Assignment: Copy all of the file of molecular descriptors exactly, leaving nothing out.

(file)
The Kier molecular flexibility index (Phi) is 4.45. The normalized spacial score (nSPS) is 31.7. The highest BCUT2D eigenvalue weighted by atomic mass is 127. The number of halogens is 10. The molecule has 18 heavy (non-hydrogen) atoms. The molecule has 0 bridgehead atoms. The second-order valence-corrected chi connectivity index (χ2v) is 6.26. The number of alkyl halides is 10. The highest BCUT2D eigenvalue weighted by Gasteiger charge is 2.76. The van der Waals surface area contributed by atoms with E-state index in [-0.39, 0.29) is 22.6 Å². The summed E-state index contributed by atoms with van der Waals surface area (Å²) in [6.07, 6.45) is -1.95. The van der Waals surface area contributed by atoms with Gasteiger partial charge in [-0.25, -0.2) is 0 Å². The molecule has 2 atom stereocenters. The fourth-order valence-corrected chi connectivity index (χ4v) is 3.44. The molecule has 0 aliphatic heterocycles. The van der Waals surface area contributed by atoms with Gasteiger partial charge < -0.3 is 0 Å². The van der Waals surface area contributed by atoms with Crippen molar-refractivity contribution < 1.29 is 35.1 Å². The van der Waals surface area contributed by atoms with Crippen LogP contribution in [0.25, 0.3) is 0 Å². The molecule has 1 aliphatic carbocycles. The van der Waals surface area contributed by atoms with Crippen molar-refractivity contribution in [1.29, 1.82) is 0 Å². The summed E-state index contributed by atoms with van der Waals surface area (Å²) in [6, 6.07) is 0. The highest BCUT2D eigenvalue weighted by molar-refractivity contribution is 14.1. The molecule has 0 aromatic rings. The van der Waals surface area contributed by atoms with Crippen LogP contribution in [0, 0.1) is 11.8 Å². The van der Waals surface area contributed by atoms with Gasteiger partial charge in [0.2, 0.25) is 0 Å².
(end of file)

The Kier molecular flexibility index (Phi) is 4.45. The normalized spacial score (nSPS) is 31.7. The highest BCUT2D eigenvalue weighted by atomic mass is 127. The number of halogens is 10. The molecule has 18 heavy (non-hydrogen) atoms. The molecule has 0 bridgehead atoms. The second-order valence-corrected chi connectivity index (χ2v) is 6.26. The number of alkyl halides is 10. The highest BCUT2D eigenvalue weighted by Gasteiger charge is 2.76. The van der Waals surface area contributed by atoms with E-state index in [-0.39, 0.29) is 22.6 Å². The summed E-state index contributed by atoms with van der Waals surface area (Å²) in [6.07, 6.45) is -1.95. The van der Waals surface area contributed by atoms with Gasteiger partial charge in [-0.25, -0.2) is 0 Å². The molecule has 2 atom stereocenters. The fourth-order valence-corrected chi connectivity index (χ4v) is 3.44. The molecule has 0 aliphatic heterocycles. The van der Waals surface area contributed by atoms with Gasteiger partial charge < -0.3 is 0 Å². The van der Waals surface area contributed by atoms with Crippen molar-refractivity contribution < 1.29 is 35.1 Å². The van der Waals surface area contributed by atoms with Crippen LogP contribution in [0.25, 0.3) is 0 Å². The molecule has 1 aliphatic carbocycles. The van der Waals surface area contributed by atoms with Crippen molar-refractivity contribution in [1.29, 1.82) is 0 Å². The summed E-state index contributed by atoms with van der Waals surface area (Å²) in [6, 6.07) is 0. The highest BCUT2D eigenvalue weighted by molar-refractivity contribution is 14.1. The molecule has 0 aromatic rings. The van der Waals surface area contributed by atoms with Crippen LogP contribution in [0, 0.1) is 11.8 Å². The van der Waals surface area contributed by atoms with Gasteiger partial charge in [0.2, 0.25) is 0 Å².